TMCs see greater tech reliance to improve traveller duty of care

Interviewed corporate travel companies use technology to keep their travellers updated and informed when on the road during the pandemic

An ever-changing state of travel guidelines and new security risks amid the pandemic and challenging economic conditions have led travel management specialists to rely even more heavily on technology to get timely messages out to corporate travellers.

Prior to the onset of the pandemic, FCM Travel Solutions integrated WorldAware Intelligence within Sam, the company’s mobile chatbot, to allow it to send relevant WorldAware travel alerts directly to travellers.

Interviewed corporate travel companies harness technology to keep their travellers updated and informed when on the road during the pandemic

With the pandemic impacting corporate travel confidence and plans, the company’s managing director, Asia, Bertrand Saillet, said this intelligence-driven approach to traveller duty of care would continue to be important and must be adapted to the new normal, which sees “an even greater emphasis on border restrictions, airline and carrier health and safety protocols, quarantine updates and social distancing measures taken at a traveller’s destination”.

FCM Travel Solutions has also created Traveller Hub, a one-stop site which carries information on border restrictions as well as updates from airports, airlines, hotels and ground transport operators on their latest protocols.

To help travellers and their employers make sense of the “influx of information coming through the media daily”, Saillet said TMCs today must help to filter out “relevant and timely content to clients and travellers”.

Jo Sully, vice president and general manager, Asia-Pacific, American Express Global Business Travel, has also acknowledged the fluid nature of travel-related information today, saying that “government and travel supplier guidelines have the potential to change country by country on a daily basis”.

This “period of potentially constant change” requires the use of technology to ensure timely contact with corporate travellers, opined Sully.

American Express Global Business Travel uses a communications arsenal that includes live webchat, in-app messaging, real-time situational updates via smartphones, location trackers through their credit card usage data, SMSes and telephone calls.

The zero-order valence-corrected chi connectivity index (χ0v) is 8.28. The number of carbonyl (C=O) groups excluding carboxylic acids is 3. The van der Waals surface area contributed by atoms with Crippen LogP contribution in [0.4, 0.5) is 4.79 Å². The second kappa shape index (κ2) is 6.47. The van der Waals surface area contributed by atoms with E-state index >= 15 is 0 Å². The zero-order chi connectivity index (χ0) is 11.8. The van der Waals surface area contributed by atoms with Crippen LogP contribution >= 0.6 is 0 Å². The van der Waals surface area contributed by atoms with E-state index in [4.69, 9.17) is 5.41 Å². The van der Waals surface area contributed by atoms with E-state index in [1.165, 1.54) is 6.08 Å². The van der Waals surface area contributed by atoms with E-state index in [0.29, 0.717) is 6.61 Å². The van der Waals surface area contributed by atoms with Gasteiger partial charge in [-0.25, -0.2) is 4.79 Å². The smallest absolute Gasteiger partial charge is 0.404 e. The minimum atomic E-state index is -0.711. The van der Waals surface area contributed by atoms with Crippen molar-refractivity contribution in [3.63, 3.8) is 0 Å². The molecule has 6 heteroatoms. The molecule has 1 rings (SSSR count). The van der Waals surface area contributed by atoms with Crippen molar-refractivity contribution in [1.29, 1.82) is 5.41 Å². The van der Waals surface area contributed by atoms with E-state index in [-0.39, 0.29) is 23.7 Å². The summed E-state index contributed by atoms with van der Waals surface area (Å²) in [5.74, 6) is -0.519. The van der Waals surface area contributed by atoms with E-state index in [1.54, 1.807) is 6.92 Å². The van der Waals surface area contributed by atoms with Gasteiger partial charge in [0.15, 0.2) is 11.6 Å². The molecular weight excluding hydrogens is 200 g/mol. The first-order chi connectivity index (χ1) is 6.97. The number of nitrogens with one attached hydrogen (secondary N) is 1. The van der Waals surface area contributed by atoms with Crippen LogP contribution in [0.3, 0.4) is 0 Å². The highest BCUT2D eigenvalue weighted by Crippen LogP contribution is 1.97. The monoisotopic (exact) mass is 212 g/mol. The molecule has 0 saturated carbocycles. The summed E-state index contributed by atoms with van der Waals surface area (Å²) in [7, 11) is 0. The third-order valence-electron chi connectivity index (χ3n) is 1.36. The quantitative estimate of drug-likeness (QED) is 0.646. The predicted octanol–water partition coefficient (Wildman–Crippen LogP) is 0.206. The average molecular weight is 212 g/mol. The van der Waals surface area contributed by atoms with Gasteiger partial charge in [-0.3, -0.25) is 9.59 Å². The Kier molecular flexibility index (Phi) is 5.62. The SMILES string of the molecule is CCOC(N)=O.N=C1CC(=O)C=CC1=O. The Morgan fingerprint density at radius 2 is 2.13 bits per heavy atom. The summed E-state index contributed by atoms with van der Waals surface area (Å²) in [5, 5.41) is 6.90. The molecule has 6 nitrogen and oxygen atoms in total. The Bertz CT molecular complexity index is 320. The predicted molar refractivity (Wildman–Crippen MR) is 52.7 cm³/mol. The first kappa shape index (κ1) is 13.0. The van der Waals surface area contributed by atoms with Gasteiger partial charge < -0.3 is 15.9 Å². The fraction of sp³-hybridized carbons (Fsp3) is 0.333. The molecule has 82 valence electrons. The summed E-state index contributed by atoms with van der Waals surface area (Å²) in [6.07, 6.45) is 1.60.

Saillet added that yet another critical step today is for organisations to evaluate their travel risk footprint.

“This includes an audit of their travellers’ most frequented destinations, and to weigh the pros and cons of (continued assignments) to those locations,” explained Saillet.

Companies should also respect a traveller’s request to sit out a travel assignment in these uncertain times. Should staff still be willing to travel, companies can enhance their risk management with a comprehensive duty of care plan, which includes pre-trip protocols prior to departure to inform employees of potential risks they may encounter.

When asked for his view of the corporate travel landscape, Saillet predicts that activity will not return to 100 per cent before summer 2021.

Moreover, with the emphasis placed on safety and hygiene, suppliers – from airlines and hotels to ground transport operators – will need to review their sanitisation measures and policies. These measures are expected to affect a travel manager’s decision when closing corporate deals and RFPs.

Regardless of the existing barriers to corporate travel, Sully believes that the world will travel again, for “there is no substitute for in-person, face-to-face experiences”.

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